It is advisable to stop at the many viewpoints and cast your eyes upwards to watch the flight of birds of prey, especially diurnal ones such as the short-toed eagle, honey buzzard, kestrel and sometimes the peregrine; nocturnal birds of prey such as the tawny owl, scops owl and barn owl are also present. Unlike in large forests, in this small protected area fauna is relatively easy to observe due to its varied environmental mosaic and density of species. In addition to more conspicuous species such as mammals and birds, there are also numerous reptiles such as field and wall lizards, green lizards, vipers, green whip snakes and aesculapian snakes. These species are favoured by the presence of rocky environments with well-exposed rocks, where the reptiles, cold-blooded animals, can easily warm themselves.
The Strolla stream and the cool pools that run through the relief are the habitat for amphibians such as the Italian frog, the agile frog and the common toad. A bird that is not common in the area, the grey wagtail, nests in these environments. Its presence, usually associated with mountain areas, indicates the presence of a particularly cool and humid microclimate. In the pools of water dug out of the basalt it is possible to recognise some species of fish such as the small rovella with its typical reddish fins and the vairone.
Many of these animal species are now rare and endangered, so please do not disturb them and stay on the marked paths, limit noise to a minimum and keep your dogs on a leash, do not leave any kind of waste, including food waste, and take the utmost care, especially during the spring breeding season.
The “island” appearance of the reserve is even more evident as we discover, step by step, the geology and the very varied morphology of the area, with its continuous ups and downs.
At Monte Nero, at times it is like walking on the bottom of an ancient ocean formed by the eruptions of submarine volcanoes, where the lava cooled, giving rise to these dark rocks that we have under our feet.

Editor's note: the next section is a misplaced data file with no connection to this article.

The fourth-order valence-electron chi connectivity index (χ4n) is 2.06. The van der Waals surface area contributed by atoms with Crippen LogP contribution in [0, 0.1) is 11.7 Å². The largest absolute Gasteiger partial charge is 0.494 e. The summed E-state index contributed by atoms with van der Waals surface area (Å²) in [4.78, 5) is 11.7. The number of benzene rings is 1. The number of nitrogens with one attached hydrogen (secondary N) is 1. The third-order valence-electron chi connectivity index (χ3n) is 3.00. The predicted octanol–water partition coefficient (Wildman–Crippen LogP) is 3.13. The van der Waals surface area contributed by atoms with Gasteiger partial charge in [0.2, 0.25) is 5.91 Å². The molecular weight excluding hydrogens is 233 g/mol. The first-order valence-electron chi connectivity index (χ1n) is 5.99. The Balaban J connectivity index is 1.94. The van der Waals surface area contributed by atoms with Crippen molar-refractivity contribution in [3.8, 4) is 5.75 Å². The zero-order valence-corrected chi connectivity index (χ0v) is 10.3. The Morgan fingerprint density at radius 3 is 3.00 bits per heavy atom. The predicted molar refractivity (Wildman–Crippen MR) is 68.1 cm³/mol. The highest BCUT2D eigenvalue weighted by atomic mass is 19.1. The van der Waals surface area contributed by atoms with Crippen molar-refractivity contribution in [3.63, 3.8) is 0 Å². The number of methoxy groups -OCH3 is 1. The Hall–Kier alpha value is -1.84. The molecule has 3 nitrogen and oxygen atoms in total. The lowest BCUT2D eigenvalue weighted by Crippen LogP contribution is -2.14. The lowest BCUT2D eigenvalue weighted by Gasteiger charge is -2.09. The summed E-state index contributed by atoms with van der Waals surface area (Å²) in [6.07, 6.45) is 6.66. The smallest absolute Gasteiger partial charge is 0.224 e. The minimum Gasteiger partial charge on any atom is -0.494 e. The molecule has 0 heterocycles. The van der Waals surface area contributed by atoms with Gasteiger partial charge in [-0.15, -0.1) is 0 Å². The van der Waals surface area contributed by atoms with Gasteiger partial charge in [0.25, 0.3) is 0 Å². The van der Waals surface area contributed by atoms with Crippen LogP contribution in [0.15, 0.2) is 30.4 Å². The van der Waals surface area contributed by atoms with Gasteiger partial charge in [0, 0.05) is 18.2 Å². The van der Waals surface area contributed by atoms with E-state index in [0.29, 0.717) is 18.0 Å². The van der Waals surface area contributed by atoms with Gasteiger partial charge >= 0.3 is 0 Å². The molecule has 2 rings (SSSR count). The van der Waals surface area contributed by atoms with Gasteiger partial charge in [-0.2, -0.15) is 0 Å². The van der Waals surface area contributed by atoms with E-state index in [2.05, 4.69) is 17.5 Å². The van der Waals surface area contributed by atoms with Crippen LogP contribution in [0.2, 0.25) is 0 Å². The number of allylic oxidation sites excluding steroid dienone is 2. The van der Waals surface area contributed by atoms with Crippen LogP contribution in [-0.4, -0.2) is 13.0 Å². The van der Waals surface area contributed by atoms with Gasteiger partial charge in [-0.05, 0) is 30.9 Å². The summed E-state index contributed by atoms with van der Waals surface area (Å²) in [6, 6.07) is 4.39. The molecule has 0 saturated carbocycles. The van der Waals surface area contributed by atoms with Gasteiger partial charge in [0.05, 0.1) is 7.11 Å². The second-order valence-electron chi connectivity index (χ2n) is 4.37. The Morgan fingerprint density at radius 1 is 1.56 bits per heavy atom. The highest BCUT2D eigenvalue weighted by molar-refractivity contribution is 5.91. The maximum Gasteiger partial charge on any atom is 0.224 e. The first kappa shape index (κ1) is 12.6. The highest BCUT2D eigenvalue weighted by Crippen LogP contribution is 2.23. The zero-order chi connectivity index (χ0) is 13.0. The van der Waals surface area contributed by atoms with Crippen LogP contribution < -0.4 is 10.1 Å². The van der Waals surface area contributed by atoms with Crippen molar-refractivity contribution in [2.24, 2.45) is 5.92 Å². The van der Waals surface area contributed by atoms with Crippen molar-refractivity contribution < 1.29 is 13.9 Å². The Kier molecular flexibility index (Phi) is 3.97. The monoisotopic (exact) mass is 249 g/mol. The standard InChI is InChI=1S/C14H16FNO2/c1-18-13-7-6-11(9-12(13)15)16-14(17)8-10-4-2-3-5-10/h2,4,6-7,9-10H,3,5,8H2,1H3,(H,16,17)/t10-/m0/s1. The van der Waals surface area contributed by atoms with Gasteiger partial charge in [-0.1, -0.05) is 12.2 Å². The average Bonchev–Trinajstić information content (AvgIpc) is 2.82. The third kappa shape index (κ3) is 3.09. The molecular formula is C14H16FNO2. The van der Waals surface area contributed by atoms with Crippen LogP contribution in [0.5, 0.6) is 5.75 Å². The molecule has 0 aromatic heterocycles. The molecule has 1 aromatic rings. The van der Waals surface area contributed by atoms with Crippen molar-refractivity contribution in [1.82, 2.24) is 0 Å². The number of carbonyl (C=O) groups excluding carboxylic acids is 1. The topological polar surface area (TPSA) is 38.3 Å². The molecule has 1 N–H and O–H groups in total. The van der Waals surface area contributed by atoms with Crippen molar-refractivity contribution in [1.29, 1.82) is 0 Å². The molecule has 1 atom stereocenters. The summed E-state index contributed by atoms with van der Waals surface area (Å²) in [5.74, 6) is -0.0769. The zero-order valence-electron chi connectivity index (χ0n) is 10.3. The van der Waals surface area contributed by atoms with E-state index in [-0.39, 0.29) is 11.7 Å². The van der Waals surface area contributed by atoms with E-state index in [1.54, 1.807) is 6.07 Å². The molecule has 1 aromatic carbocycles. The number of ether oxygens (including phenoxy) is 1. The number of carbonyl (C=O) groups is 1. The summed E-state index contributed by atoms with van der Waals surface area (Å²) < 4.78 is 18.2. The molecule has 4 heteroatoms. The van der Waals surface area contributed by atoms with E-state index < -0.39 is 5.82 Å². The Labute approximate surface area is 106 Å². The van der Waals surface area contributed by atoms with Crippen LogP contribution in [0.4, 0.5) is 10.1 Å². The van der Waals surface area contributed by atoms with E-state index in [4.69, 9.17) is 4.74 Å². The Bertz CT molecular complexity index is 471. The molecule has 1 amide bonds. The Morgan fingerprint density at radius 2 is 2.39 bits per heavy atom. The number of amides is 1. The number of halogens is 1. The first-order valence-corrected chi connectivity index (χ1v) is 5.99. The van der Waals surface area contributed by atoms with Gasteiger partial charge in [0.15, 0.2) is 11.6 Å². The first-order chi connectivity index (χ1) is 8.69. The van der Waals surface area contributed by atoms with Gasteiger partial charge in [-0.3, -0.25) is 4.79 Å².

The impervious Monte Nero relief, its northern slopes and most of the high basin of the Torrente Strolla are in fact composed of ophiolitic rocks. These are fragments of oceanic crust from the Jurassic period, about 180 million years ago, created following the transformation of deep rocks and the rising and cooling of magma along the fractures opened at the bottom of an ancient sea, as happens today along the mid-Atlantic ridge.
At Monte Nero, a particular type of ophiolite emerges, basalt, effusive rock of submarine volcanoes, dark in colour, ranging from red-brown to black, which contrasts well with the light colours of the surrounding limestone and clays and from which the place name Monte Nero originates.
This island of rock, surrounded by the more recent Pliocene sand-clay hills, underlines the close relationship between the nature of the terrain and the shapes of the reliefs, which are more rugged and emerging in the inner portion of the Reserve, and gentler in the surrounding areas. These characteristics are evident when walking along the path inside the Reserve, which goes around Monte Nero from the east and descends into the impervious valley of the Strolla stream, whose erosive action on the basaltic lava has created a precious natural environment.
The path that enters the gorge leads to a suggestive waterfall of about 30 m, known as the “Acqua cascata”. Isolated cliffs, eroding detrital slopes and vertical walls create the setting for some suggestive little waterfalls and for a peculiar gorge environment where numerous species of serpentine plants, i.e. plants that have adapted or evolved in these particular soil conditions, find their ideal habitat. On the hydrographic right of the Strolla stream, the relief of Poggio Casalone differs from the surrounding area due to its calcareous nature, forming a small plateau where the striking rocky outcrops represented an imposing natural defence for the medieval castle of the Nera.
Some reports by local historians and geographers of the 16th-17th centuries speak of past eras in which “it is common knowledge that gold was mined here”, but it is most likely Marcasite, an iron sulphide, or copper minerals with metallic colours similar to gold, certainly present in these rocks and unsuccessfully sought in the 19th century.
The black ophiolites of Monte Nero were then quarried and used in the past as a decorative building material for some of Volterra’s architectural works such as the Duomo, wrongly defined as black marble.